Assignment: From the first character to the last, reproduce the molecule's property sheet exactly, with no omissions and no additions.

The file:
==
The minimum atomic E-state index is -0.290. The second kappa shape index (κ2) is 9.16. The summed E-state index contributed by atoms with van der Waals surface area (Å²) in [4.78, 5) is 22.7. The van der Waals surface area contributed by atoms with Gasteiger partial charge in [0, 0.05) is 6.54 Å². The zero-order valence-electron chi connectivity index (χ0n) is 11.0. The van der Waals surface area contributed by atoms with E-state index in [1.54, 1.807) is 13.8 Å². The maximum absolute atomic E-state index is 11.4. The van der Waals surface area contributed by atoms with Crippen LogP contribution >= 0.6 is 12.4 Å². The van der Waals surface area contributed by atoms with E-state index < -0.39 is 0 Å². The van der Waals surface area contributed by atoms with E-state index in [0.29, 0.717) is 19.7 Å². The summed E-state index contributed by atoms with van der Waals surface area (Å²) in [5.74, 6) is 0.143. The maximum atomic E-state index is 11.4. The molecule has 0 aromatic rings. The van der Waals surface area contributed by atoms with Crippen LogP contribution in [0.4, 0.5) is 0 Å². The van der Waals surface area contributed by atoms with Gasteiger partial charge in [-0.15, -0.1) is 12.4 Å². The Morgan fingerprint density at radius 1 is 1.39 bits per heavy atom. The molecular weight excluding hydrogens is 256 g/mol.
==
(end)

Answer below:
The minimum atomic E-state index is -0.290. The second kappa shape index (κ2) is 9.16. The summed E-state index contributed by atoms with van der Waals surface area (Å²) in [4.78, 5) is 22.7. The van der Waals surface area contributed by atoms with Gasteiger partial charge in [0, 0.05) is 6.54 Å². The zero-order valence-electron chi connectivity index (χ0n) is 11.0. The van der Waals surface area contributed by atoms with E-state index in [1.54, 1.807) is 13.8 Å². The maximum absolute atomic E-state index is 11.4. The van der Waals surface area contributed by atoms with Crippen LogP contribution >= 0.6 is 12.4 Å². The van der Waals surface area contributed by atoms with E-state index < -0.39 is 0 Å². The van der Waals surface area contributed by atoms with E-state index in [0.29, 0.717) is 19.7 Å². The summed E-state index contributed by atoms with van der Waals surface area (Å²) in [5.74, 6) is 0.143. The maximum atomic E-state index is 11.4. The molecule has 0 aromatic rings. The van der Waals surface area contributed by atoms with Crippen LogP contribution in [0.4, 0.5) is 0 Å². The van der Waals surface area contributed by atoms with Gasteiger partial charge in [-0.15, -0.1) is 12.4 Å². The Morgan fingerprint density at radius 1 is 1.39 bits per heavy atom. The molecular weight excluding hydrogens is 256 g/mol.